If we think we’re too young to make a difference, we have only to look at Logan Boulet, the 21-year-old Humbolt Broncos hockey player who was one of the 16 people who died in a horrendous bus crash last year. Only five weeks earlier, on his birthday, Mr. Boulet had signed his organ-donor card. Six people’s lives were changed thanks to his decision. Since the publication of his story, about 100,000 Canadians have signed up to become donors, and the number keeps growing. Given that one organ donor can save up to eight lives, Mr. Boulet is leaving a remarkable legacy. And there’s another person in that legacy chain. Mr. Boulet told his father that he had been inspired by a friend who had donated his organs before he died.

When we assume we don’t have the resources to make an impact, we should turn to the story of Peter Verin, who was living on the streets of Victoria in 2017, when he died just short of his 72nd birthday. Mr. Verin collected recyclables in shopping carts, slept where he could find shelter and was always ready to stop for a philosophical discussion. People say he would have been taken aback to find that his life has been memorialized by a granite bench calling him “Our Philosopher King.” After Mr. Verin’s death, members of his broad and diverse social network found out about each other and launched a fundraising effort to create some sort of permanent commemoration. They never imagined they would raise $3,400. They had enough money for the bench, a plaque and some left over to be donated to organizations that help homeless people. His carved tribute reads: “You touched all our hearts. We were blessed to know you.”

And if you’ve decided you don’t need a will because you have nothing of value, remember that court cases have been fought over “nothing.” A lawyer told me how frustrating it was to watch a family feud that eventually went to litigation over a $65 cornflower glass plate. She says that things may have deep sentimental attachments for people because they equate what you leave them with how much you love them.

And when you do write your will, be conscious of its potential impact. Being careless or deliberately hurtful when writing down your wishes can reverberate through generations. A woman I interviewed was so hurt by being treated unequally in her father’s will that she began to question her paternity. Because her legacy was treated differently and without explanation, she began to wonder if she was actually his daughter. She had been a wartime baby and contemplated trying to get her father’s service record to find out if he was home at the right time to be her father. Her father’s decision also destroyed her relationship with her brother.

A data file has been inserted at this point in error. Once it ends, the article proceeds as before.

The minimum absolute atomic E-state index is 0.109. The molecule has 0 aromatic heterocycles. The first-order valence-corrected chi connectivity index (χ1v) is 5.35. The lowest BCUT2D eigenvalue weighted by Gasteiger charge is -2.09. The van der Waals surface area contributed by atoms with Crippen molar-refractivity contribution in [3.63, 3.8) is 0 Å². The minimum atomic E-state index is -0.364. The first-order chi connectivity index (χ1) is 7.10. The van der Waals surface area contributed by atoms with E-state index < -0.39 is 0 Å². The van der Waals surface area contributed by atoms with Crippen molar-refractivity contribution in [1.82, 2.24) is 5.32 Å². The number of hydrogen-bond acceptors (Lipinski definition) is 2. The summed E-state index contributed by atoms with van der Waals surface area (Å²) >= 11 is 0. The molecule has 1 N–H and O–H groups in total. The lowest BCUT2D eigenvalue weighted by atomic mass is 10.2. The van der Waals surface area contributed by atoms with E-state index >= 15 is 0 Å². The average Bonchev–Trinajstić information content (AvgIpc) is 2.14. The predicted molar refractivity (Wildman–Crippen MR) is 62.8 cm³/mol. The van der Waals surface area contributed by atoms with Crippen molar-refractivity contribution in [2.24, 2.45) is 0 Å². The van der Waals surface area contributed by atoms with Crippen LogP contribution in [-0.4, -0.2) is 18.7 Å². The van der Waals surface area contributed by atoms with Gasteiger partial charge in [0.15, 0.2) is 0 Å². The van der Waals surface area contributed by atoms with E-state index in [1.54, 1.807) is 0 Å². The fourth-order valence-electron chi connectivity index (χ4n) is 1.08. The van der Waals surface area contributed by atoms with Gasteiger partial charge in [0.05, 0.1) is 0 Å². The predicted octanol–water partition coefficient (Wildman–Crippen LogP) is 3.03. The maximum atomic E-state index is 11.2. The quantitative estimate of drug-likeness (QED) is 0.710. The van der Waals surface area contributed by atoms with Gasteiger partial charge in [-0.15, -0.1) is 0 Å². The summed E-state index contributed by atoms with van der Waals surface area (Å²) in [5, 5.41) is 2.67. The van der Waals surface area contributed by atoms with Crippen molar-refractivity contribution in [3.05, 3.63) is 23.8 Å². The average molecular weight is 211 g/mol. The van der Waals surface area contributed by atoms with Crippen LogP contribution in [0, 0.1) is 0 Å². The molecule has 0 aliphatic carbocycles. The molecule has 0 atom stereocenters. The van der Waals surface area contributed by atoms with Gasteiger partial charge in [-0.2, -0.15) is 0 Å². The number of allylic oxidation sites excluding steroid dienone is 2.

As for my friend, he is turning his foreshortened life into a reunion for his beloveds, some of whom have flown across the continent to be at his bedside. His illness has given us permission to flaunt our love for him and each day brings new guests with gifts of shared stories from the past, some holding scrapbooks and memorabilia. People with strong backs arrive to help with hospital transport, folks with a gleam in their eye show up to entertain and even tough guys come to hug and cry. Each day brings the delivery of more and more food. My contribution was an outfit for hospital outings, including a Leonard-Cohen-like fedora, a bow-tie with lipstick kisses, a dashing scarf and socks covered with images of cigars and martini glasses. My friend is dancing out of this existence and opening his heart to welcome us on his journey. By letting us celebrate with him the gift of life, he is using his last days to strengthen and deepen his legacy of friendship, community and connection.